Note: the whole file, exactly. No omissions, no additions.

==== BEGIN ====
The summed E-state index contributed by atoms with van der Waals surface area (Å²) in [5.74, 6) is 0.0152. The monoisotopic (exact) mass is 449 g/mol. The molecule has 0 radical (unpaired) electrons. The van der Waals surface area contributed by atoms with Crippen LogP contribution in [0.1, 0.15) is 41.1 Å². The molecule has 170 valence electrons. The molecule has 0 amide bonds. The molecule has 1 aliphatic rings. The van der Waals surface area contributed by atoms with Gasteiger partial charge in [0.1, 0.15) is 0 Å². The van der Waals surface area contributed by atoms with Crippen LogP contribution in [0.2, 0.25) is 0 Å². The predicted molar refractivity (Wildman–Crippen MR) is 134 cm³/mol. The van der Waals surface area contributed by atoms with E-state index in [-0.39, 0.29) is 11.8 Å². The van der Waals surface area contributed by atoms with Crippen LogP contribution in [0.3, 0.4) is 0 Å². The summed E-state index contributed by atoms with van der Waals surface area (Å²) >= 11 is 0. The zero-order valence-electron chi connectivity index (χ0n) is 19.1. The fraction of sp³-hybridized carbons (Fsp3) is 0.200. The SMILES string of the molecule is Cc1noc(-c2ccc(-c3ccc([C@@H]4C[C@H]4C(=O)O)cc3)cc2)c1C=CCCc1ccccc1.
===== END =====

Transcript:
The summed E-state index contributed by atoms with van der Waals surface area (Å²) in [5.74, 6) is 0.0152. The monoisotopic (exact) mass is 449 g/mol. The molecule has 0 radical (unpaired) electrons. The van der Waals surface area contributed by atoms with Crippen LogP contribution in [0.1, 0.15) is 41.1 Å². The molecule has 170 valence electrons. The molecule has 0 amide bonds. The molecule has 1 aliphatic rings. The van der Waals surface area contributed by atoms with Gasteiger partial charge in [0.1, 0.15) is 0 Å². The van der Waals surface area contributed by atoms with Crippen LogP contribution in [0.2, 0.25) is 0 Å². The predicted molar refractivity (Wildman–Crippen MR) is 134 cm³/mol. The van der Waals surface area contributed by atoms with E-state index in [-0.39, 0.29) is 11.8 Å². The van der Waals surface area contributed by atoms with Crippen LogP contribution in [0.3, 0.4) is 0 Å². The summed E-state index contributed by atoms with van der Waals surface area (Å²) >= 11 is 0. The zero-order valence-electron chi connectivity index (χ0n) is 19.1. The fraction of sp³-hybridized carbons (Fsp3) is 0.200. The SMILES string of the molecule is Cc1noc(-c2ccc(-c3ccc([C@@H]4C[C@H]4C(=O)O)cc3)cc2)c1C=CCCc1ccccc1.